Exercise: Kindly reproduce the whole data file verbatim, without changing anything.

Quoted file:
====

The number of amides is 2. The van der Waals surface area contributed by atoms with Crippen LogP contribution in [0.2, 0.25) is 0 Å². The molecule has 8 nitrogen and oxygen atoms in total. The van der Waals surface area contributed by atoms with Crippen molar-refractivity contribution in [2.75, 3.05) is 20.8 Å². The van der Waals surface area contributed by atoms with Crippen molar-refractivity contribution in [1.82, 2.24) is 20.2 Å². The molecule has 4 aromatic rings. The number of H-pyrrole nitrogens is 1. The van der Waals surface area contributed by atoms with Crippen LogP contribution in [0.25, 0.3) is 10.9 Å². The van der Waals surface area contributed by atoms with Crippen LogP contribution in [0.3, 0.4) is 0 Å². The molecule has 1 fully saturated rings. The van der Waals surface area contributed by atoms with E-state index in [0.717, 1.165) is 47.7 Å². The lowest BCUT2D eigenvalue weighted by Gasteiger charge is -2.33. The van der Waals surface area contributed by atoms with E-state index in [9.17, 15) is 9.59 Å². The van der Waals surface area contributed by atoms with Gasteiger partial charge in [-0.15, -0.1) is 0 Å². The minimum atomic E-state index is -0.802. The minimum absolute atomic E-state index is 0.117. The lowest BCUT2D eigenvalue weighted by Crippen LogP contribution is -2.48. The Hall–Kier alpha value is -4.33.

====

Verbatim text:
The number of amides is 2. The van der Waals surface area contributed by atoms with Crippen LogP contribution in [0.2, 0.25) is 0 Å². The molecule has 8 nitrogen and oxygen atoms in total. The van der Waals surface area contributed by atoms with Crippen molar-refractivity contribution in [2.75, 3.05) is 20.8 Å². The van der Waals surface area contributed by atoms with Crippen molar-refractivity contribution in [1.82, 2.24) is 20.2 Å². The molecule has 4 aromatic rings. The number of H-pyrrole nitrogens is 1. The van der Waals surface area contributed by atoms with Crippen LogP contribution in [0.25, 0.3) is 10.9 Å². The van der Waals surface area contributed by atoms with Crippen LogP contribution in [0.3, 0.4) is 0 Å². The molecule has 1 fully saturated rings. The van der Waals surface area contributed by atoms with E-state index in [0.717, 1.165) is 47.7 Å². The lowest BCUT2D eigenvalue weighted by Gasteiger charge is -2.33. The van der Waals surface area contributed by atoms with E-state index in [9.17, 15) is 9.59 Å². The van der Waals surface area contributed by atoms with Gasteiger partial charge in [-0.15, -0.1) is 0 Å². The minimum atomic E-state index is -0.802. The minimum absolute atomic E-state index is 0.117. The lowest BCUT2D eigenvalue weighted by Crippen LogP contribution is -2.48. The Hall–Kier alpha value is -4.33.